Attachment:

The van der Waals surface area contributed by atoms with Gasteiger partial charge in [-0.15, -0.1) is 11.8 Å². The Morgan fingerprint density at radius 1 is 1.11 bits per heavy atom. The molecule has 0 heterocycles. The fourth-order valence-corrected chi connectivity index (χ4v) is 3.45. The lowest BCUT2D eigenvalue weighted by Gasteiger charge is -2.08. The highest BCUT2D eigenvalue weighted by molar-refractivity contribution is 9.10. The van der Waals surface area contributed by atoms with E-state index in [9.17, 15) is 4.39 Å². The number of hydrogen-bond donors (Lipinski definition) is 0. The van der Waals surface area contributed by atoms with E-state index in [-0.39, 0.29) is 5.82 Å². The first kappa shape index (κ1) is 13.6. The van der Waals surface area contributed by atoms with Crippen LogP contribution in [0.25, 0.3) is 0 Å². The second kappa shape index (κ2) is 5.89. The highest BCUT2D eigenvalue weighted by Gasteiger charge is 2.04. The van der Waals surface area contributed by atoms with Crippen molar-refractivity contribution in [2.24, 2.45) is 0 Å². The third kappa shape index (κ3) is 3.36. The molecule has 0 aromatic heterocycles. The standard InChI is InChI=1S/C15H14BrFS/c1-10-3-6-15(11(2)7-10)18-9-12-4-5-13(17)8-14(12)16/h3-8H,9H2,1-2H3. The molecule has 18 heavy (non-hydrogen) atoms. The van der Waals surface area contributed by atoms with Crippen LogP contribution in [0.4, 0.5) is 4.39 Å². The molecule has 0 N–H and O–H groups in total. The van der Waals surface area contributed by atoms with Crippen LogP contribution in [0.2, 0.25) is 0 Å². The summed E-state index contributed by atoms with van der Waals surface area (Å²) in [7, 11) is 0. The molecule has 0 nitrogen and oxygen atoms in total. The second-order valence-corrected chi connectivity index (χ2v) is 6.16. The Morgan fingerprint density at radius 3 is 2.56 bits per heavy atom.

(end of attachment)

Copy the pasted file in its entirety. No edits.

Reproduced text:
The van der Waals surface area contributed by atoms with Gasteiger partial charge in [-0.15, -0.1) is 11.8 Å². The Morgan fingerprint density at radius 1 is 1.11 bits per heavy atom. The molecule has 0 heterocycles. The fourth-order valence-corrected chi connectivity index (χ4v) is 3.45. The lowest BCUT2D eigenvalue weighted by Gasteiger charge is -2.08. The highest BCUT2D eigenvalue weighted by molar-refractivity contribution is 9.10. The van der Waals surface area contributed by atoms with E-state index in [9.17, 15) is 4.39 Å². The number of hydrogen-bond donors (Lipinski definition) is 0. The van der Waals surface area contributed by atoms with E-state index in [-0.39, 0.29) is 5.82 Å². The first kappa shape index (κ1) is 13.6. The van der Waals surface area contributed by atoms with Crippen LogP contribution in [0.25, 0.3) is 0 Å². The second kappa shape index (κ2) is 5.89. The highest BCUT2D eigenvalue weighted by Gasteiger charge is 2.04. The van der Waals surface area contributed by atoms with Crippen molar-refractivity contribution in [2.24, 2.45) is 0 Å². The third kappa shape index (κ3) is 3.36. The molecule has 0 aromatic heterocycles. The standard InChI is InChI=1S/C15H14BrFS/c1-10-3-6-15(11(2)7-10)18-9-12-4-5-13(17)8-14(12)16/h3-8H,9H2,1-2H3. The molecule has 18 heavy (non-hydrogen) atoms. The van der Waals surface area contributed by atoms with Crippen LogP contribution in [0.4, 0.5) is 4.39 Å². The molecule has 0 N–H and O–H groups in total. The van der Waals surface area contributed by atoms with Crippen LogP contribution in [0.2, 0.25) is 0 Å². The summed E-state index contributed by atoms with van der Waals surface area (Å²) in [7, 11) is 0. The molecule has 0 nitrogen and oxygen atoms in total. The second-order valence-corrected chi connectivity index (χ2v) is 6.16. The Morgan fingerprint density at radius 3 is 2.56 bits per heavy atom.